I want to connect, to learn the stories, to share mine. Yet I’m shy to sit down and begin talking. There is such a strong sense of privacy, of just holding it together that it seems rude to intrude. Occasionally I can perceive an openness and begin a conversation. For the most part, however, I simply imagine the stories behind the faces. I look for clues in expressions, in hands, in feet. In my imaginings, there is always a happy ending.



It’s a beautiful spring day here in Toronto. I was happy to have my usual walk through Chinatown this morning, despite running late. Today I particularly noticed the beautiful Van Gogh inspired mural on the paint store at the corner of Huron and Baldwin. Big swirling strokes of blues, greens and yellows stand out among the winter brown of the neighbourhood.

Meanwhile at the chemo unit…..

I was thinking about beepers today. Once you have checked in at reception and received your little bracelet (one receptionist always calls them diamonds and sapphires), you are given a beeper that allows you to roam while you wait your turn. Everyone sits around the waiting room clutching their beepers, waiting for the magic moment.

The beepers are loud. They are meant to be heard. Everyone in the waiting room hears every beeper. If you happen to have it down on a counter or table, the sound is amplified five-fold. There is no discreet way to be beeped.

When mine beeps, I feel as if I have won the lottery or as if I have rolled up the rim to win the fancy car.   I guiltily go to claim my prize, feeling apologetic toward those that have not yet won theirs.  It may seem strange to have the words “I won” and “the chemo unit” in the same sentence, but it’s the way I feel. I get a little frisson of excitement when mine goes off. “Bingo!!” I want to yell.

When the pager goes off, I’m directed to a particular chair number in a particular unit. My winning number this time was lucky chair number 51.

Today, in addition to my regular medication, I received an iron infusion. The treatment sounds like something that I might get at the spa. “Oh yes, darling, you must get the iron infusion. It will do wonders for your skin tone. ” I appreciate getting the iron, it makes a huge difference to my energy. But I must say it is disconcerting to have something so brown flowing into my body.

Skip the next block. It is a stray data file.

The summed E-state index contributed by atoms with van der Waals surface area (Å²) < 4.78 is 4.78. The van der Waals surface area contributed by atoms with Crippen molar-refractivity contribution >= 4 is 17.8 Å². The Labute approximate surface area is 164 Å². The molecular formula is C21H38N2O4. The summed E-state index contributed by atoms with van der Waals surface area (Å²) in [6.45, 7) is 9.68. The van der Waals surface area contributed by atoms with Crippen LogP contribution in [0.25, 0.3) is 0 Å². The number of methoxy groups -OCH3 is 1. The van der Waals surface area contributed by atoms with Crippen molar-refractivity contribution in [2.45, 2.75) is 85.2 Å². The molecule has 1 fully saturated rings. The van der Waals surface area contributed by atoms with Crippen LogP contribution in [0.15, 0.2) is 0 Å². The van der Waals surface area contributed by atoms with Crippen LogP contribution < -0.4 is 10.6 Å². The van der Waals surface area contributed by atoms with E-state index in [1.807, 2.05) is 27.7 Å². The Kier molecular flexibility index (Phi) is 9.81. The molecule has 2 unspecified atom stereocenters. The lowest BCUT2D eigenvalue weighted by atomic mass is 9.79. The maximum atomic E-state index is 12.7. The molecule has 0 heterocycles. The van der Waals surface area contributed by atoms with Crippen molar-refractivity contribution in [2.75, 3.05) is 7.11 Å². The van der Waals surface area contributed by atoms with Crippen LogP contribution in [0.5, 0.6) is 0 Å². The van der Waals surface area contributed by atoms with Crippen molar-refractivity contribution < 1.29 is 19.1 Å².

Now I’m just imagining the little molecules of iron coursing through my body, telling everybody else to get out of the way and pumping up the energy. Go little iron molecules!



So I’ve decided that there is an inverse correlation between the amount of time a nurse takes to ponder which vein would be the best in which to stick my IV and the success of that IV. I would say about 95% of the time if the nurse studies my arm at length, tapping this vein or that vein, warming up my arm with a heating pad or putting the needle in ever so slowly then either the IV will fail (necessitating a second poke) or it will be more painful than usual. The nurses that are confident take a quick look at my arm and …jab… it’s done – clean and almost painless.  You could say I’ve become a conoisseur of sorts.

It reminds me of my oft forgotten maxim of the inverse correlation between my cooking style and taste. The longer it takes to make a dish, the more ingredients it uses, the more chopping that is involved, the more dirty dishes I create, and the greater quantity of the dish I make, the worse it tastes.  If I  make a good, simple meal, inevitably it will be tasty and we will run out before everyone has had their fill. 

I suppose those two examples are not exactly the same, but the common element is fussing and fretting over something. I wonder if it would be universally true to say that the more we fuss and fret or worry over something, the less successful it is. That’s not to say we shouldn’t put effort in, but it seems to me there is a difference between a confident yet open intention and overfussing. 

It seems to be the same with writing of any kind. How can we bring a confident  intention to the process of creating and revising, without worrying over it until it’s dead? Hmmm. Would this apply for artists in other domains? Any thoughts on this?


Happy Valentine’s day!

My Valentine’s day present was a quick trip in and out of the chemo unit. Of course I now know the trick. If I get out all of my papers and lunch and open up one of those little juices that cannot be re-closed, then that is the moment I get called. That is, when I have the most possible stuff to pack up, it is my time. Why didn’t I think of this sooner?